Magnetically-Responsive Gradient Electrospun Fiberous Materials
Tissue engineering as a means for musculoskeletal damage repair is an ever-growing field. One of the challenges in this tissue engineering is effective interfacial tissue engineering –interfacing between musculoskeletal tissues such as connections from muscle to tendon and ligament to bone. Such interfacing requires gradients in structure, chemical composition, and mechanics. In musculoskeletal repair surgeries, the regeneration of the interfacial tissue is often overlooked, which is a significant cause for re-injury and loss of mechanical performance. Therefore, it is necessary to continue to develop means for interfacial tissue engineering with gradients to enable musculoskeletal repair to have more comprehensive and long-term success.
Researchers at Arizona State University have developed a new technique for electrospinning a fibrous structure involving both a fiber alignment gradient and a chemistry gradient along one scaffold. Electrospinning is a technique for fabricating fibrous structures by collecting polymers as micro/nanofibers. Electrospinning techniques of magnetic and offset electrospinning are utilized to create structural and chemical gradients within the same layer of fiber collection.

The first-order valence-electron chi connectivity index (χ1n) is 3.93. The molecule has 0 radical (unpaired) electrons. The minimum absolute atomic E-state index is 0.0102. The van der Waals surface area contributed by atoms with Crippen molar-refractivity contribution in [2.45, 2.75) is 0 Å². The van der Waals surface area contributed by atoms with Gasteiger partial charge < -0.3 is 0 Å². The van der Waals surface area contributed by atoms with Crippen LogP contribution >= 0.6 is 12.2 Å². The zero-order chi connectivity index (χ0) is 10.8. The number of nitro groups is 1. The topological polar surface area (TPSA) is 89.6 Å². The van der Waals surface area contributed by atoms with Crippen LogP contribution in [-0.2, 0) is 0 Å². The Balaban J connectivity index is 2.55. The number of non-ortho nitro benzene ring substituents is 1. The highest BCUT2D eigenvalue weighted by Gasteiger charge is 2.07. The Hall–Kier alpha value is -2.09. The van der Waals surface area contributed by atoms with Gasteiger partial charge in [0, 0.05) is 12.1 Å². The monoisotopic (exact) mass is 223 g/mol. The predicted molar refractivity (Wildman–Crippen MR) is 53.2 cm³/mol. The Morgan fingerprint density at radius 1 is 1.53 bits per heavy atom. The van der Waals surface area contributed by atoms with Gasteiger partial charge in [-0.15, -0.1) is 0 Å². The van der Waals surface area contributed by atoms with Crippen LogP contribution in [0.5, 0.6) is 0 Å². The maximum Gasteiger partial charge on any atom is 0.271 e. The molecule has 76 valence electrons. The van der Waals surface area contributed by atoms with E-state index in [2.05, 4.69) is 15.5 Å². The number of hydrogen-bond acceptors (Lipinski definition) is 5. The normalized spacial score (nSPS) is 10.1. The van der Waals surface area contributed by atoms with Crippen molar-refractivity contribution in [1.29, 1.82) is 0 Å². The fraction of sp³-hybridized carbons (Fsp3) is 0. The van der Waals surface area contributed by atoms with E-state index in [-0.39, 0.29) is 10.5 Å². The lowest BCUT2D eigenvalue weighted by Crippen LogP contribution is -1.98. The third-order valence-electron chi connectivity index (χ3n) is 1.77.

The magnetic electrospinning to create an alignment gradient operates on the principle that magnetic field strength decreases at increasing distances from the magnet; the technique makes the fibers less aligned as the field strength decreases.
The offset electrospinning creates a chemistry gradient by offsetting independent polymer components along the polymer collector. The overall result is the creation of a fibrous scaffold for interfacial tissue engineering that better models the extracellular matrices of these tissues, developing the gradients necessary for interfacing.
• Musculoskeletal tissue engineering
• Interfacial tissue engineering
Benefits and Advantages
• Efficiency: Creates gradients in fiber structure an alignment within the same layer of fiber deposition
• Integration: Scaffold synthesized with this technique more closely resembles the fibrous nature of the extracellular matrix
• Supply: No longer dependent on donor availability for interfacial tissue, can produce unlimited amount
• Control: Enables control of and alterations to both the fiber alignment gradient and the chemistry gradient of the polymers